How America's Credit Reporting System Gets Away With 40 Million Mistakes

steve kroft

Consumer activists were rattled Monday after the FTC released a report on widespread credit reporting errors.According to the agency, as many as one in five consumers have errors on their credit reports that could hinder their ability to apply for new credit or stick them with sky high interest rates.  

The report was highlighted in a fascinating 60 Minutes segment by CBS’ Steve Kroft.

“Besides having financial consequences, the whole dispute process takes an emotional toll on people,” Kroft said in an extended interview.

“It’s just really hard sometimes to get these things fixed. You feel like you’re up against this machine and there’s no way to break through. After a while I think people sometimes start to question their own sanity…. so we decided to show the consumer what it’s like.” 

From what we’ve learned from his six-month investigation and two new reports on the credit reporting industry, it’s more evident than ever that consumers are in need of real change. 

In a controversial new '60 Minutes' segment, Steven Kroft, an award-winning investigative journalist in his own right, has tried for two years to correct an erroneous line on his credit report.

Like most consumers who call the 800 number on credit reporting agency websites, he spent 15 minutes on the phone with a representative from India and was told to fill out a dispute online.

The problem with asking consumers to file complaints electronically –– or often by snail mail –– is that they're rarely reviewed by the agencies themselves.

A Consumer Financial Protection Bureau report found that of more than 32 million disputes filed by consumers in 2011, CRAs only fielded about 15 per cent in-house.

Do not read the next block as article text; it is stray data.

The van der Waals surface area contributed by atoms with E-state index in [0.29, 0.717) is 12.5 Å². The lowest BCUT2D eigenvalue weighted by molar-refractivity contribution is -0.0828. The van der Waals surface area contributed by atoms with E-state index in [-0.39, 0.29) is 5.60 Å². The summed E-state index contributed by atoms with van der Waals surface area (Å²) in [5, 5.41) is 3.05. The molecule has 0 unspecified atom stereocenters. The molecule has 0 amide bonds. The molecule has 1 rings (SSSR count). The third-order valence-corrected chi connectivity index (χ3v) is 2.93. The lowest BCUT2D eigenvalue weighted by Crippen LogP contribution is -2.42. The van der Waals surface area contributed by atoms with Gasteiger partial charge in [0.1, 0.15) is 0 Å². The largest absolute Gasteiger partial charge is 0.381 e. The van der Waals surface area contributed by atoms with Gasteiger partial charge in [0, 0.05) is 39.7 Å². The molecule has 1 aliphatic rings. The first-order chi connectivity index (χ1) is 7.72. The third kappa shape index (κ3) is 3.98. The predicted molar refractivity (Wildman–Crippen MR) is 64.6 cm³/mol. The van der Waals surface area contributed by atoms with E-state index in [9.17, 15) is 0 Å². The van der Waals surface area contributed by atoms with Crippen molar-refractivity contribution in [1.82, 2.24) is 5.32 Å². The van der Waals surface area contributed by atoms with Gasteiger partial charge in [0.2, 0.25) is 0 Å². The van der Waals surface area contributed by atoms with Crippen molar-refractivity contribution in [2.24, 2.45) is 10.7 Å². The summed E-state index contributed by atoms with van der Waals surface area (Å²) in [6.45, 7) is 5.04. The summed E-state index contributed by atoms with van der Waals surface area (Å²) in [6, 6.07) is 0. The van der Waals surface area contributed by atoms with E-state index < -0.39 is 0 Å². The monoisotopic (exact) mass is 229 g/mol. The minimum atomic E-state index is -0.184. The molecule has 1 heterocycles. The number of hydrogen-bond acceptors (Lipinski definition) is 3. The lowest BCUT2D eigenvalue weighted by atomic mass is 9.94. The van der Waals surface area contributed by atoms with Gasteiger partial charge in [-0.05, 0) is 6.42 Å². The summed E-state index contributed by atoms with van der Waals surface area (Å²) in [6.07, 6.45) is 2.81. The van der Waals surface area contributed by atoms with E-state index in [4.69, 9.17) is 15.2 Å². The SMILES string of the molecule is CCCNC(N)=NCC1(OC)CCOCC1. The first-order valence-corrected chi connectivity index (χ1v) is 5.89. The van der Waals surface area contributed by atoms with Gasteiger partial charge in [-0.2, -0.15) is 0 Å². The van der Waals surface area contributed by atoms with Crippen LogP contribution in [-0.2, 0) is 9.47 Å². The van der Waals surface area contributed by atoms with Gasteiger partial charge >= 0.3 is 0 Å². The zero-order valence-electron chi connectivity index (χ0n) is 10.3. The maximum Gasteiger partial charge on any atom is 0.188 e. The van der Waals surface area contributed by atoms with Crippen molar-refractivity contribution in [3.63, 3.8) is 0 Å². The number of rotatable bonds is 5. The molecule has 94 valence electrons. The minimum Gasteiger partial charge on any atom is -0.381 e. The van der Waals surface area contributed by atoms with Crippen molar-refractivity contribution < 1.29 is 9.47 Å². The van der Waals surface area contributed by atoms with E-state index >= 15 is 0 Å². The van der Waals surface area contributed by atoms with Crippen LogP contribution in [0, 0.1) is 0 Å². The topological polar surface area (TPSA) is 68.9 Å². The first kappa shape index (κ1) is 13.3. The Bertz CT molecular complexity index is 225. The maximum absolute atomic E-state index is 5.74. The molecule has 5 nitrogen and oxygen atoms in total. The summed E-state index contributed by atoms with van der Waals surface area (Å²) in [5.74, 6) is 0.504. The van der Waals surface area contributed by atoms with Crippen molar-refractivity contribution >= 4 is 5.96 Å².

Read the full CFPB report here.

The agencies send the lion's share of disputes off to an automated system called eOSCAR, which in turn passes them off to whichever creditor is responsible for the alleged error.

eOSCAR labels disputes with one of two codes depending on their content and just 26 per cent of disputes are sent to creditors with any sort of extra information.

Here's the problem with eOscar: It's not equipped to handle supplemental documentation consumers might send to back up their claim.

60 Minutes tracked down three former dispute handlers from Experian's headquarters in Santiago, Chile.

But the numbers don't lie. According to the FTC, between 20 million and 40 million consumers could have errors on their credit reports that could hurt their credit score.

Read the full FTC report here.

Kroft interviewed one consumer, Judy Thomas, who spent six years trying to convince credit reporting agencies that her identity had been stolen. She kept a clean paper trail and still had to take her case to court to get the issue resolved.

Like Thomas, an erroneous credit report could send consumer FICO scores –– the score most widely-used to determine credit worthiness –– spiraling. She couldn't get a car loan, co-sign her children's' student loans, or refinance her home while she disputed her claim.

Then she discovered the reason for the confusion: Her bank had received a different credit report than the one she got from CRAs. This often happens when CRAs issue reports to creditors and can be difficult for consumers to prove if banks are unwilling to reveal their report.

Turns out the bank's report showed another name for Thomas –– one she never went by. CRAs don't independently verify data supplied to them by creditors, including verifying whether their supposed customers actually do business with them.

She's not alone. Colorado grandmother Sandra Cortez made headlines in 2012 when she was detained at a car dealership after her credit report mistakenly flagged her as a suspected Colombian narcoterrorist.

Cortez's story was first reported by The Columbus Dispatch in Ohio. The state's Attorney General, Mike DeWine (right), told CBS he's opened his own investigation into credit reporting errors.

State attorneys general are one of the main lines of defence for consumers who strike out with CRAs or creditors, other than the FTC and CFPB. A pricey alternative: Hiring a private attorney to fight your battle in court.

Transunion runs Truecredit.com, which asks users to sign up for a paid membership to access their 'free score.'

The site consumers really need is www.annualcreditreport.com. From there, you can check your reports from all three agencies for free once per year. You can also dispute items online as well.

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